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Staying positive is key to success

Spring tends to appear out of nowhere. With the crack of a little league bat, the warm weather and its infinite insects erase all memory of a desolate winter. The swiftness of seasonal change can be jarring, so it’s important to remain calm and laid back.

Bayside Little League’s Ruaziaro DiBella is easygoing despite his team’s 0-4 start to the 2011 season. The 13-year-old pitcher with Covanta Energy takes the young season in stride and won’t sully the positive approach he carries to each game.

“We can’t have negativity. Not yet,” said DiBella. “No talking negatively and definitely watching each other’s back – that’s how you stop a losing streak. It’s hard when the season doesn’t start off right, but you have to stay calm. If you stay calm, you’ll start to make key plays in key spots.”

DiBella believes that the same approach must be taken into every game – no matter if your team is 0-4 or 4-0. Little league coaches and parents preach sportsmanship and teamwork, and DiBella believes that negativity is counterintuitive to the ideals of the sport.

“We learn a lot about being fair,” he said. “The coaches want us to be fair to the other team, and we take that and use it in school – but we also try to use it and be fair at home or with any random person.”

As a pitcher, DiBella controls the pace and sets the tone for the games that he starts. This allows him to slow things down and let the action come to him. It’s also important to pick other teammates up when they make a mistake or just can’t seem to get control of the game.

“I really love how in little league, teammates help each other play the game and to play it well. It’s really the best example of teamwork and sportsmanship,” he said. “The coaches teach about honesty and how we need to make it carry over into our everyday life.”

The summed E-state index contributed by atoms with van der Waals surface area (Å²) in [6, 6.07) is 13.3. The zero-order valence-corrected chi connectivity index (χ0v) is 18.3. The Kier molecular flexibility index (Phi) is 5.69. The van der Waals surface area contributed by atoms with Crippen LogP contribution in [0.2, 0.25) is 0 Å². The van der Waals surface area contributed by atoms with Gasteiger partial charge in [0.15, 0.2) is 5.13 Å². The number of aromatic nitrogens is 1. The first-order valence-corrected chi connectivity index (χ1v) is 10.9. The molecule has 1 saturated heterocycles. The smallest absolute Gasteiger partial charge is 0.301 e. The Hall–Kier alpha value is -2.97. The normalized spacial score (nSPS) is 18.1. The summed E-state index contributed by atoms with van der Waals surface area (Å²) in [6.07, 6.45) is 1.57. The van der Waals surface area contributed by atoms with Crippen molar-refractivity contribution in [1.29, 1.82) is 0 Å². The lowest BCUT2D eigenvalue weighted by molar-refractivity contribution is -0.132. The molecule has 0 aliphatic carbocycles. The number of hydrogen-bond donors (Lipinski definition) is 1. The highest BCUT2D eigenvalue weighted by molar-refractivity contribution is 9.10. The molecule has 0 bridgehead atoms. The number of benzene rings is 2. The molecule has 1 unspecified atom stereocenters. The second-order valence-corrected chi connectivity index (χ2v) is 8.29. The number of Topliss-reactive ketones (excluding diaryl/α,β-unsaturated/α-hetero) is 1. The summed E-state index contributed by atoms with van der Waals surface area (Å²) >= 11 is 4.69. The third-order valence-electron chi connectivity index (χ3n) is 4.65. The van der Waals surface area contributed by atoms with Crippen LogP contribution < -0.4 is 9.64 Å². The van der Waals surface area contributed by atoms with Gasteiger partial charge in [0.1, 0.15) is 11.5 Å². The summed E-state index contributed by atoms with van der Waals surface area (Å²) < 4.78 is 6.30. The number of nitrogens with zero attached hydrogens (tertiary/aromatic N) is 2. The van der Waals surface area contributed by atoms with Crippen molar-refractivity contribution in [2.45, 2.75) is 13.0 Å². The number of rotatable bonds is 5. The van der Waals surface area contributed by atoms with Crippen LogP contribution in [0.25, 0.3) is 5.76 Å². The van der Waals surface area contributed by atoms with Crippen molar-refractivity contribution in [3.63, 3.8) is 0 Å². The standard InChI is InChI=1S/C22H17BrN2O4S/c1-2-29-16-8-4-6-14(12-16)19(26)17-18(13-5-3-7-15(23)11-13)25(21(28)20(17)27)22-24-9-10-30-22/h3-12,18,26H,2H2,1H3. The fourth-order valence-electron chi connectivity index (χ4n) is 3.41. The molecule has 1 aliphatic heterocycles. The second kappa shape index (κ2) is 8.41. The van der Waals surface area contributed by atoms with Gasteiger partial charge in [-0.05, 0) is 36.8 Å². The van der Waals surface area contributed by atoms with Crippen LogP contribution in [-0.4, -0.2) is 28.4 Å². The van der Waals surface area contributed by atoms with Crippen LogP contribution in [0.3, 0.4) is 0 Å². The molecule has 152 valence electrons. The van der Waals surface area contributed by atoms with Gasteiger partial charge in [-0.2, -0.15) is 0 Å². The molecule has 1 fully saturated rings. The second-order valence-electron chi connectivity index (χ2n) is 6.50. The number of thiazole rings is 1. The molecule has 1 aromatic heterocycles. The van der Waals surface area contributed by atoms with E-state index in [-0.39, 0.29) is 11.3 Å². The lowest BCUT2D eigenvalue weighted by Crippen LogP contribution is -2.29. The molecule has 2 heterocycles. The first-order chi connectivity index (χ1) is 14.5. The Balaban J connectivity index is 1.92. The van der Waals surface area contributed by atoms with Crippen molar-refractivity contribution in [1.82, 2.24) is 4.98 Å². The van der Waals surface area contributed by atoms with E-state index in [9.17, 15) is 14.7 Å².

An eighth grader at M.S. 216 in Fresh Meadows, attentiveness and focus are also keys to success for DiBella. The kid has an overall average of 90, with averages of 85 in social studies, 90 in math, 91 in English and 97 in science – his favorite subject.

DiBella figures to continue pursuing science in high school and eventually in college. He holds interests in radiology, forensic science and archeology. “Law & Order” developed his interest in forensics and the fossil in his room signals his archeology aspirations.

“Science is just really interesting,” he said. “Honestly, I don’t really know how I’m able to do so well. When I’m working on school work, I just try to forget about everything else and just focus. The key to good grades is class participation and homework. Do well in those and you’ll be fine in class.”

Another class DiBella recently excelled in is an umpiring class. After taking some classes in a church basement, DiBella now umpires in games when he’s not playing. He’ll even go to random games, and will take over the job if the assigned umpire doesn’t show up. He decided to get into it because of the pay – $16 per game – but he’s actually found that being an umpire affords ballplayers a glimpse into the other side of the plate.

“You see the game from a very different angle as an umpire,” said DiBella, adding that the umpire’s perspective has helped him to further understand balls and strikes.

He wasn’t the only younger person in the class, and he thinks he knows why.

“There are a lot of 13-year-olds in the [umpire] class,” he said. “I guess they’re all in it for the money. But the younger umps are better than the older umps. Older umps get lazy.”

While he doesn’t have a signature out call yet, DiBella said he is working on it. And although he tries to avoid it, he said he gets hit with the ball at least once per game.

It’s just a small price to pay for a mound of perspective.

“Baseball has turns for each side,” he said. “Everyone has the chance to show off and do something good, yet there is also room for mistakes.”

 

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